As CyrusOne has a meaningful amount of debt, we need to check its balance sheet to see if the company might have debt risks. A rough way to check this is with these two simple ratios: a) net debt divided by EBITDA (earnings before interest, tax, depreciation and amortisation), and b) net interest cover. Net debt to EBITDA measures a company's total debt load relative to its earnings (lower = less debt), while net interest cover measures the company's ability to pay the interest on its debt (higher = greater ability to pay interest costs). CyrusOne has net debt of 6.64 times its earnings before interest, tax, depreciation and amortisation (EBITDA) which implies meaningful risk if interest rates rise of earnings decline.
We calculated its interest cover by measuring its earnings before interest and tax (EBIT), and dividing this by the company's net interest expense. With EBIT of less than 1 times its interest expense, CyrusOne's financial situation is potentially quite concerning. Readers should investigate whether it might be at risk of breaching the minimum requirements on its loans. Low interest cover and high debt can create problems right when the investor least needs them. We're generally reluctant to rely on the dividend of companies with these traits.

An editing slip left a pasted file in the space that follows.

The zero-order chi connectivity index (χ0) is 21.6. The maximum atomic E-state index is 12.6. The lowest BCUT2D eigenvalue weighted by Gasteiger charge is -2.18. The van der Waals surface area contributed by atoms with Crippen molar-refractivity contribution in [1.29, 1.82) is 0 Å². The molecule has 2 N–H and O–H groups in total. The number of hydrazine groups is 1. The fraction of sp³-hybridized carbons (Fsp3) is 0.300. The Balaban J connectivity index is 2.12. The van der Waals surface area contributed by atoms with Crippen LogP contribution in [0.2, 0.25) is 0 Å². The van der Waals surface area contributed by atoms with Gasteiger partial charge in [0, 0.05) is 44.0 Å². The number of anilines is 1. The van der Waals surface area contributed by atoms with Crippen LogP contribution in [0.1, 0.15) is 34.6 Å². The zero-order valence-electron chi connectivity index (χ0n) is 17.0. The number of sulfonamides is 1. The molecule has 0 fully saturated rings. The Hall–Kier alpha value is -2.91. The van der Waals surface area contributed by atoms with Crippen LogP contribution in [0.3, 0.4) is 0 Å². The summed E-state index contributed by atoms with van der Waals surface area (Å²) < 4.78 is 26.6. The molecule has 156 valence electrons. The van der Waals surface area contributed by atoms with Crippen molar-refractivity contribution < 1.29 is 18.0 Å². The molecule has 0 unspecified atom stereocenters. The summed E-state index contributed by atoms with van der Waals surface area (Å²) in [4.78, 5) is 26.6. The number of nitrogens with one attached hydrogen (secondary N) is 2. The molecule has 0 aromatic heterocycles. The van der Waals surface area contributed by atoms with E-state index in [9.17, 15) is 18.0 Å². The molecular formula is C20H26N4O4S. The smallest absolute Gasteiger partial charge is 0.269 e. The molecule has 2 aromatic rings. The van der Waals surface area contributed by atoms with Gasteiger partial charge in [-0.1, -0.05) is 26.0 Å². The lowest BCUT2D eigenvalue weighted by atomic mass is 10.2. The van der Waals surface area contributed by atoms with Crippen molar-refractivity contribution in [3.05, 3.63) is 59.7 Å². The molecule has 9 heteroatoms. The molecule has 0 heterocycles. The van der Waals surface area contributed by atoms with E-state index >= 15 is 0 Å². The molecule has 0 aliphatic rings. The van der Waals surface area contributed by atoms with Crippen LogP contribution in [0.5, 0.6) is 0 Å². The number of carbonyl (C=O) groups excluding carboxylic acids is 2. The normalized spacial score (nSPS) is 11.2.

Remember, you can always get a snapshot of CyrusOne's latest financial position, by checking our visualisation of its financial health.
Before buying a stock for its income, we want to see if the dividends have been stable in the past, and if the company has a track record of maintaining its dividend. Looking at the data, we can see that CyrusOne has been paying a dividend for the past six years. The dividend has been quite stable over the past six years, which is great to see - although we usually like to see the dividend maintained for a decade before giving it full marks, though. During the past six-year period, the first annual payment was US$0.64 in 2013, compared to US$1.84 last year. This works out to be a compound annual growth rate (CAGR) of approximately 19% a year over that time.
CyrusOne has been growing its dividend quite rapidly, which is exciting. However, the short payment history makes us question whether this performance will persist across a full market cycle.